By Tony Perkins
Make them bake cake! That’s the verdict of an administrative judge in the case of Oregon bakers Aaron and Melissa Klein. The couple, who became the brave face of America’s religious liberty clash, were informed yesterday by the state’s Bureau of Labor and Industries that in the battle over marriage, their First Amendment rights no longer counted.
In the first of what will almost certainly be several rulings, the Kleins were found guilty of violating state law for politely declining an order for a same-sex “wedding” cake. As part of his 52-page order, Judge Alan McCullough claims that “requiring them to provide a wedding cake for Complainants does not constitute compelled speech.” Aaron Klein disagrees. “First Amendment, Constitution. Freedom of religion. I’m free to exercise my religion however I see fit. If I’m told to make a wedding cake for a same-sex marriage, I feel that I’m violating my beliefs. I don’t think I should have to do that.”
Unfortunately for the parents of five, wedding vendors like them may soon have no choice. In the free market, the courts no longer seem to recognize the right to believe what you want. Owners of small businesses like Sweet Cakes by Melissa, Arlene’s Flowers, Simply Elegant Wedding Planning, Hands On Originals, and others are seen as nothing more than tools of the government to think and believe as the state sees fit. If they refuse, as Aaron and Melissa have done, Oregon is threatening to bring the full weight of the government to bear.
A hearing on March 10 will decide exactly how much the Kleins’ courage will cost them. As much as $200,000 could be at stake for a family who’s already been forced to close their shop and scrape together the money they need to make up for that lost income. Anna Harmon, one of the Kleins’ three attorneys, said that although the judge tossed out every claim but one, it’s still a tough loss. “Americans should not have to choose between adhering to their faith or closing their business, but that is what this decision means… The judge ruled wrongly that the Kleins’ right not to design and create a work of art celebrating an event which violates the tenets of their religion is not protected by the Oregon or Federal Constitutions. This is a dangerous result for religious liberty and rights of conscience in Oregon…”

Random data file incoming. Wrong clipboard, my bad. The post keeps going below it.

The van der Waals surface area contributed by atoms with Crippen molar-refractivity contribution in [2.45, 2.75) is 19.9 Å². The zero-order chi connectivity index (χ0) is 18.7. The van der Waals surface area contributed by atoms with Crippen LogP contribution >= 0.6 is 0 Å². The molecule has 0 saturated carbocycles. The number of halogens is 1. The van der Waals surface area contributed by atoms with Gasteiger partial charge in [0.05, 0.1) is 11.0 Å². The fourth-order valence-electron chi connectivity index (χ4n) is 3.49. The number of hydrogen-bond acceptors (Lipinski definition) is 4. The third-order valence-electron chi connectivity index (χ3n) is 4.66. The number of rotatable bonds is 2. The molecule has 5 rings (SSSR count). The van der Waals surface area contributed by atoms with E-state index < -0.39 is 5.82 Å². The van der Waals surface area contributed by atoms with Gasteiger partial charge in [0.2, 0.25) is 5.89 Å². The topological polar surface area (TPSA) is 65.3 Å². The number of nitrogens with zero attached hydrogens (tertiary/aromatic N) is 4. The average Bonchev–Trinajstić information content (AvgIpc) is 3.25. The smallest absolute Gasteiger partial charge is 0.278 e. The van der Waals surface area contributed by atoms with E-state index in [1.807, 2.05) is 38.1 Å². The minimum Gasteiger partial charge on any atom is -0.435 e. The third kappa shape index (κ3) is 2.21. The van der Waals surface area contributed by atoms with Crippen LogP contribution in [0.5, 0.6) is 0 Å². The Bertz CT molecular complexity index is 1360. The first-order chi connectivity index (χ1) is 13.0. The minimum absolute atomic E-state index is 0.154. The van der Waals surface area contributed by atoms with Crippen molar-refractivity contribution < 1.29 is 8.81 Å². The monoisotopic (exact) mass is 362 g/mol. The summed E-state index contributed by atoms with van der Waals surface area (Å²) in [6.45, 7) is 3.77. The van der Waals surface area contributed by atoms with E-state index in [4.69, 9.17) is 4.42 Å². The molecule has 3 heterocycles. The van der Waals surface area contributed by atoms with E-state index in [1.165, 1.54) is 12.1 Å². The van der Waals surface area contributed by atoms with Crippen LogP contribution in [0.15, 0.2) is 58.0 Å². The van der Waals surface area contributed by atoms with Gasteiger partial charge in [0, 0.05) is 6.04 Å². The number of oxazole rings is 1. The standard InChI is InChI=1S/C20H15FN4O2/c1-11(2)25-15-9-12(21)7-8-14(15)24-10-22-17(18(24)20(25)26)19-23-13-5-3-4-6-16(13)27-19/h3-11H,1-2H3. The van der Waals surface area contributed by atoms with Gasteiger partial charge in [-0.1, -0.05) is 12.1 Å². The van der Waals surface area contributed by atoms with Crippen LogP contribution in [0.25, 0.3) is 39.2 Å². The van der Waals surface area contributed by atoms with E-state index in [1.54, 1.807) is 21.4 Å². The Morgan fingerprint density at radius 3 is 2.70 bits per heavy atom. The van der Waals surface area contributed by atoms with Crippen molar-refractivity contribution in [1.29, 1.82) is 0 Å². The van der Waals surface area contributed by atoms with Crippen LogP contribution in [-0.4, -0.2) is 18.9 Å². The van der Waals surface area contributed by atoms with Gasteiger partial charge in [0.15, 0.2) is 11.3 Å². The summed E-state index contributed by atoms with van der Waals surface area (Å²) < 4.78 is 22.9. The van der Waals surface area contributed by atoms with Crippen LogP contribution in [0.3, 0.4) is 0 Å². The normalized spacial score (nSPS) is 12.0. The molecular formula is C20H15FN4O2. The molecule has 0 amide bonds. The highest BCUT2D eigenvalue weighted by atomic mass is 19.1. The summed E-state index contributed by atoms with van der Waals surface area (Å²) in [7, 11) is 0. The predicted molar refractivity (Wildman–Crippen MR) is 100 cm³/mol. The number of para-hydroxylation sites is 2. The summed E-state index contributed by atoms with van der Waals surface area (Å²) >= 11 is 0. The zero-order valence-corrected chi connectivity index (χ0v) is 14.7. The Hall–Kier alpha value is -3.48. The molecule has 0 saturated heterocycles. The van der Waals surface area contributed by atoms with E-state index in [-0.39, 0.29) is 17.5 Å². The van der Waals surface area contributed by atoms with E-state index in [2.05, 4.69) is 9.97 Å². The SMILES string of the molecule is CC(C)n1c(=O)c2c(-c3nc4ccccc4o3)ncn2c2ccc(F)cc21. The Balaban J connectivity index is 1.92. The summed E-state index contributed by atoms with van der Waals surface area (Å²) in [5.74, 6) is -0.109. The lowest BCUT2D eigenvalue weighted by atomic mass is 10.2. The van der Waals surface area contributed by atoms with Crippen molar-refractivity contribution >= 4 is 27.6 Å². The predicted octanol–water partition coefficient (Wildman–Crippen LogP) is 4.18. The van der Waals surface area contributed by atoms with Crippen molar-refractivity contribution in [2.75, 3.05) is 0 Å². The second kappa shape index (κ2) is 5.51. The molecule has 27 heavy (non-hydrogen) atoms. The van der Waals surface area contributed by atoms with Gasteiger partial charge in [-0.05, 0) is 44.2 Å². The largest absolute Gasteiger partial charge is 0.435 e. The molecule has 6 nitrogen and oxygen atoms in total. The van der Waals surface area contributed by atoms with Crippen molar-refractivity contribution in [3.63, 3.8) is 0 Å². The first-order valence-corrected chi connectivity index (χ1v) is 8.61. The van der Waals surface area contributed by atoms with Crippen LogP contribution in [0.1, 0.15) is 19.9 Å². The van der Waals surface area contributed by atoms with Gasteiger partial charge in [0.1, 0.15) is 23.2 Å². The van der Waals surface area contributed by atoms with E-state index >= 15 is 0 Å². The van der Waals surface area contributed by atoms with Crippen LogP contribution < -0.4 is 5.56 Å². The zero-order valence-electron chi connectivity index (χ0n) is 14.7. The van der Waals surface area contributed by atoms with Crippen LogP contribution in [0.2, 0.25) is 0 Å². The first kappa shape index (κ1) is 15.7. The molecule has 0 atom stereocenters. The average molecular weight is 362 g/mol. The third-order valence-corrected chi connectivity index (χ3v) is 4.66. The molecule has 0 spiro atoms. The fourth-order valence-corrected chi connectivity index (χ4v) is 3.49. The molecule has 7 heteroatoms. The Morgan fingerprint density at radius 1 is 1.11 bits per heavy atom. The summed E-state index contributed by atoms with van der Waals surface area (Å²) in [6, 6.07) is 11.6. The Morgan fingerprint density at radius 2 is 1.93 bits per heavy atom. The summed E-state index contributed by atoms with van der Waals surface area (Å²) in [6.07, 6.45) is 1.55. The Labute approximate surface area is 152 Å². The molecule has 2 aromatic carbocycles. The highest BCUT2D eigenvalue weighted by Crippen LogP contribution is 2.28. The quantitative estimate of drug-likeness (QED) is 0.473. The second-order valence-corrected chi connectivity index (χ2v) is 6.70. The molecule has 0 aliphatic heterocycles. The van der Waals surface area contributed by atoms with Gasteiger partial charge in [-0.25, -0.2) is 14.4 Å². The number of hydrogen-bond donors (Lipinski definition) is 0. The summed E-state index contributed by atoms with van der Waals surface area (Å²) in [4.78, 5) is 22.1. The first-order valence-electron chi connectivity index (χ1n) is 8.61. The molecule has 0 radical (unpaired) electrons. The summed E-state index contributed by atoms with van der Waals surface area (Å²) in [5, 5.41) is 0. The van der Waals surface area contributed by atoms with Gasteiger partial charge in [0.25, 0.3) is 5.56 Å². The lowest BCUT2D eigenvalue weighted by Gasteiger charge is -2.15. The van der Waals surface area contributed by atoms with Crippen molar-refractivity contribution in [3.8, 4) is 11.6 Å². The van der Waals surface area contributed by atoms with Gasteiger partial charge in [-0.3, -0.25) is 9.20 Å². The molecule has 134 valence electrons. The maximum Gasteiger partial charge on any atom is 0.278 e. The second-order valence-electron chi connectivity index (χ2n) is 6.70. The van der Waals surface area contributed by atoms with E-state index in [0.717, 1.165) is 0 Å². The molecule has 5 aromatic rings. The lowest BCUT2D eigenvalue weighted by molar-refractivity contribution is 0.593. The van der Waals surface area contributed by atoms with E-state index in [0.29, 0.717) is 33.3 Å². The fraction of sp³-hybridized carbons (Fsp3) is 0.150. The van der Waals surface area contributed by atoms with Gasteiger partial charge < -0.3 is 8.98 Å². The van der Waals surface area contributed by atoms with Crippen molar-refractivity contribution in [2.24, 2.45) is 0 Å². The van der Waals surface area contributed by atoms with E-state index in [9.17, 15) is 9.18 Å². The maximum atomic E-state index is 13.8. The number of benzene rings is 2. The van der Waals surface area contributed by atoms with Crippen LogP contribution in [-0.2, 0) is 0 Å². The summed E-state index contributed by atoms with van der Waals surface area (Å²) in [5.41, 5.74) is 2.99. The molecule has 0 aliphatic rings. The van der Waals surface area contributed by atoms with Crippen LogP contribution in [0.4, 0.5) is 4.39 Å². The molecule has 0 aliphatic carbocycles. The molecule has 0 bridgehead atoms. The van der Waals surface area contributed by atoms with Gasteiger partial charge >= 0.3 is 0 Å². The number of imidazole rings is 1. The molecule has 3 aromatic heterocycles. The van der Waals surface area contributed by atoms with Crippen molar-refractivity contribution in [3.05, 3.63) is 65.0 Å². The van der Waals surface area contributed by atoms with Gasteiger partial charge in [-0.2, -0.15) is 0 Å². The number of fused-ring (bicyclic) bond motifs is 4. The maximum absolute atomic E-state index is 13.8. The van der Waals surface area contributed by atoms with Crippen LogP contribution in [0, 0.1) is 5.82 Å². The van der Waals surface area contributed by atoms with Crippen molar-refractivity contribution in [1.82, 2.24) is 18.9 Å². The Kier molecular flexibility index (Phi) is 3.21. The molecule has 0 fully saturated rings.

If only it were just Oregon! But, as Betty and Richard Odgaard just found out, the fierce tide of intolerance is at the door of every Christian business owner in America. Last Wednesday, the long-time owners of a church-building-turned-bistro made the sad announcement that they would no longer be hosting weddings at the scenic site after settling a same-sex “wedding” dispute. The Odgaards, a Mennonite family, were hauled before a civil rights commission for deciding not to host a homosexual ceremony because of their religious beliefs. So the government gave them an ultimatum: conform or pay crippling fines.
It was a difficult decision for the family, which hosted as many as 15 to 20 weddings a year at the Görtz Haus. But ultimately, something had to give — and that something wasn’t going to be their beliefs. “Our faith hasn’t changed,” Betty told reporters.
Where are all of those writers who insist that conservatives “can’t even convincingly demonstrate that anyone is hurt in any way by a gay wedding?” Still denying reality no doubt.
Tony Perkins is president of the Washington, D.C.-based Family Research Council. He is a former member of the Louisiana legislature where he served for eight years, and he is recognized as a legislative pioneer for authoring measures like the nation’s first Covenant Marriage law.
(Via FRC’s Washington Update. Tony Perkins’ Washington Update is written with the aid of FRC senior writers.)
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